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U of M Research Aims at Tech Innovations in Health, Transportation

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The University of Memphis took steps into the future of health care and transportation recently with a $5.9 million federal grant and a new research center.

The National Institutes of Health (NIH) awarded the grant to a group at the U of M focused on artificial intelligence (AI), mobile computing, wearable sensors, privacy, and precision medicine. Think of the way an Apple Watch can detect falls or monitor a heart rate; this group works to expand the idea into applications that could help people quit smoking or to adapt a healthier diet.

It’s a national group from U of M, Harvard University, Georgia Institute of Technology, Ohio State University, the University of Massachusetts-Amherst, the University of California at Los Angeles (UCLA) and the University of California at San Francisco. The group is called the mHealth Center for Discovery, Optimization & Translation of Temporally-Precise Interventions (mDOT) and will be headquartered at the MD2K Center of Excellence at the U of M.
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“Researchers and industry innovators can leverage mDOT’s technological resources to create the next generation of (mobile health, mHealth) technology that is highly personalized to each user, transforming people’s health and wellness,” said Santosh Kumar, mDOT’s, director of MD2K Center of Excellence, and U of M computer science professor.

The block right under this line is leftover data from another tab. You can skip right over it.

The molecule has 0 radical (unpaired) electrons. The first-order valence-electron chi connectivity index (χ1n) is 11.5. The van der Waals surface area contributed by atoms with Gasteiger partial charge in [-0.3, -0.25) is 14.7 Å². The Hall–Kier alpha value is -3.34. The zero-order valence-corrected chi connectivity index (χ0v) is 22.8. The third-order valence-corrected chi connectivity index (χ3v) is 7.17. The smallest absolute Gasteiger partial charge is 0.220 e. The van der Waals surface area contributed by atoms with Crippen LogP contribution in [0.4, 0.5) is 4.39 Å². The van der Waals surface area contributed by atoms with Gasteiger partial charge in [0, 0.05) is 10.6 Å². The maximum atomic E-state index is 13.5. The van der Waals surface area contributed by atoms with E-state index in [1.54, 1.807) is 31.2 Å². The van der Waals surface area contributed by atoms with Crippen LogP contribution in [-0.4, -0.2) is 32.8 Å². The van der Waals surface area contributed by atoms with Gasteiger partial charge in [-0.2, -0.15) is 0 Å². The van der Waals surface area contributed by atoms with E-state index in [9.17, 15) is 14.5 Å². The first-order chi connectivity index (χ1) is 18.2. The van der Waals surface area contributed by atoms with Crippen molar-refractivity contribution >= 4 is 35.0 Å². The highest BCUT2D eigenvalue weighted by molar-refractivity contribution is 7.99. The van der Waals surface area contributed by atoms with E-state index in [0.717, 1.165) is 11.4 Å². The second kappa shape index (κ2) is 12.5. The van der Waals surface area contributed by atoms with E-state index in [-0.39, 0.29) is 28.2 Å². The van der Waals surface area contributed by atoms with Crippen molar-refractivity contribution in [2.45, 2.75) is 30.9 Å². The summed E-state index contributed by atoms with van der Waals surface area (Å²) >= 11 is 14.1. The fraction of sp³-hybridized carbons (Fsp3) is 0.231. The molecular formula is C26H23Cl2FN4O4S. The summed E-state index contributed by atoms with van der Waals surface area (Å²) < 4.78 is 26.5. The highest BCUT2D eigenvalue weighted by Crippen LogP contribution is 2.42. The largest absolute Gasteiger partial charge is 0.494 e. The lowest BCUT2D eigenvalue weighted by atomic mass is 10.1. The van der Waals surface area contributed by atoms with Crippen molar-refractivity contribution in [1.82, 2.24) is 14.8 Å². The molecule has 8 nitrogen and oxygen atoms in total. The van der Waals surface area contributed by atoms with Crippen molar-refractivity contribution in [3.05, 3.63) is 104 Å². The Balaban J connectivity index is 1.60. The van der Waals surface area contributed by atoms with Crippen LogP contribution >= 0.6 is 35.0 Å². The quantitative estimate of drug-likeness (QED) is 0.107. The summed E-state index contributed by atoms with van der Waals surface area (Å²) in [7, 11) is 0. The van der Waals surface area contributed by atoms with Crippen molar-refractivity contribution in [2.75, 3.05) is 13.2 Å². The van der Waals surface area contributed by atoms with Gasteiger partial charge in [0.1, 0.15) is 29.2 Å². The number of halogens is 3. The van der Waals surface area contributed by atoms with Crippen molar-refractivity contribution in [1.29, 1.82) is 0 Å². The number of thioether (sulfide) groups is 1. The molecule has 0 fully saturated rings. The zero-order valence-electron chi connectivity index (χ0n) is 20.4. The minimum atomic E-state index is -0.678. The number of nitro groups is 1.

All of the work takes aim at the rising cost of healthcare spending for patients with chronic diseases, many of which are linked to daily behaviors and exposures like dietary choices, sedentary behavior, stress, and addiction.

The U of M also created the Center for Transportation Innovation, Education and Research (C-TIER) to shape issues affecting the country’s multimodal transportation system and “to increase its economic competitiveness, and reduce economic, racial, and gender inequality.”

“In recent years, the transportation sector has seen introduction of disruptive technologies such as connected autonomous vehicles, battery electric vehicles, ride-share and mobility enhanced travel to make cities more safe, efficient, resilient, and environmentally friendly,” said Dr. Sabya Mishra, an U of M civil engineering professor who will serve as the center’s director. “Memphis is one of the national hubs of transportation.

“There is a need for interdisciplinary research at the University of Memphis to address the impact of innovative technologies, and forthcoming newer challenges.”

C-TIER’s work will improve mobility, accessibility, and safety and focus on transportation sustainability that will promote “smart, equitable cities” and improve efficiency of transportation systems that move freight and people.

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